Getting Started with Adobe After Effects - Part 6: Motion Blur

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Getting Started with Adobe After Effects

Getting Started with Adobe After Effects - Part 7: Masks and Rotoscoping

May 7 2013 12:00AM by jamesel   

Masks inside of after effects are a great way of selecting specific and often finicky areas. They can also be used to create shapes. Masks can be drawn on top of solid, text, adjustment and footage/image layers.

Create a new composition and a new solid. We can now draw a mask on our solid by selecting it and using the pen tool from the toolbar. If we expand the pen tool options we can see quite a few. Let’s just stick to the top one for now.


This is the pen tools basic function, it simply allows you to draw a mask. All other options are for editing the mask. For starters, begin drawing a mask. It will take some experimentation and perseverance to become competent with the pen tool.

The first point you draw is the start of the mask and no matter what shape you draw, you need to end the mask at the same point. For example, I have drawn my first point as the top of a tree, made many other points but have come back to that original point to complete the mask.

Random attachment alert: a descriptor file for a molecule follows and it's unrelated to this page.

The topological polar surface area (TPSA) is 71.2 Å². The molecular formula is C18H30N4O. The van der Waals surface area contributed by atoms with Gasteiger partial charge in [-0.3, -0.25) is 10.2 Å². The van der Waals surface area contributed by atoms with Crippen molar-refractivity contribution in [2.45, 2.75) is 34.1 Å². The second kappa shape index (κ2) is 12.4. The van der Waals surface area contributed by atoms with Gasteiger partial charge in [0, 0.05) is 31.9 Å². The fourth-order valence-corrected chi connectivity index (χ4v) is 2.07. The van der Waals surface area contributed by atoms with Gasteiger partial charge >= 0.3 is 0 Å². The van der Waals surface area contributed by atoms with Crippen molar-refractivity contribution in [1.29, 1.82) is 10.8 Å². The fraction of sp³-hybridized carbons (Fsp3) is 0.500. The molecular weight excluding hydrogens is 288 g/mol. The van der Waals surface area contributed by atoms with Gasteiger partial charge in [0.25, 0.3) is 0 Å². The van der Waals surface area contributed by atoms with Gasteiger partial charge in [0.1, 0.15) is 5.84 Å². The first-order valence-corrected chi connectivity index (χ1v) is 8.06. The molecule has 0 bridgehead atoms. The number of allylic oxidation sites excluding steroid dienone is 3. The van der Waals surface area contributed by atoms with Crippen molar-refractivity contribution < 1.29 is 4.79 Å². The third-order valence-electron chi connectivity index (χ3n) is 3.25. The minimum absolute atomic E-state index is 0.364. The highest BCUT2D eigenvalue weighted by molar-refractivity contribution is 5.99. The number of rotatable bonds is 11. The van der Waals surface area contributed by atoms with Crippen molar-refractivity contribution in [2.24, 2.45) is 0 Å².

You’ll notice two things:

  1. the points are roughly placed
  2. the points are all stiff, none are smooth

This is because I like to roughly place my points to get an idea of the shape, then I go back and refine and smooth them. To fix my first problem, I can individually select points by clicking on the vertices and moving them either with my mouse, or my keyboard by using the directional arrow keys. Holding shift whilst moving points using the directional arrow keys moves them 10x further.

You can select multiple points by clicking on one, and then shift clicking on additional points to select them. Alternatively you can click and drag to draw a selection box around many points. When you release the mouse, all points within that box are selected.

point selection

Here I have gone back and refined the position of my vertices. Before we add some curves to this very stiff tree, let’s take a look at all the mask options we have available. Whilst selecting the red solid, press M twice to display all the options.

mask options

The four options are:

  1. Mask path: keyframe this if you need to animate between different shapes in a mask (more on this later).
  2. Mask feather: feathers the edge. This can be broken up into an X and Y feather, allowing you to selectively blur each axis by clicking the chain icon.
  3. Mask opacity: lower to make the mask transparent.
  4. Mask expansion: positive values expand the mask and negative values shrink the mask.

Just by having a play with these settings you can create some interesting results:


Other important settings are the options from this dropdown menu, as well as the invert button.

dropdown menu

Whilst they may seem simple, once you add multiple masks, some inverted, subtracting, others intersecting, it can become a headache.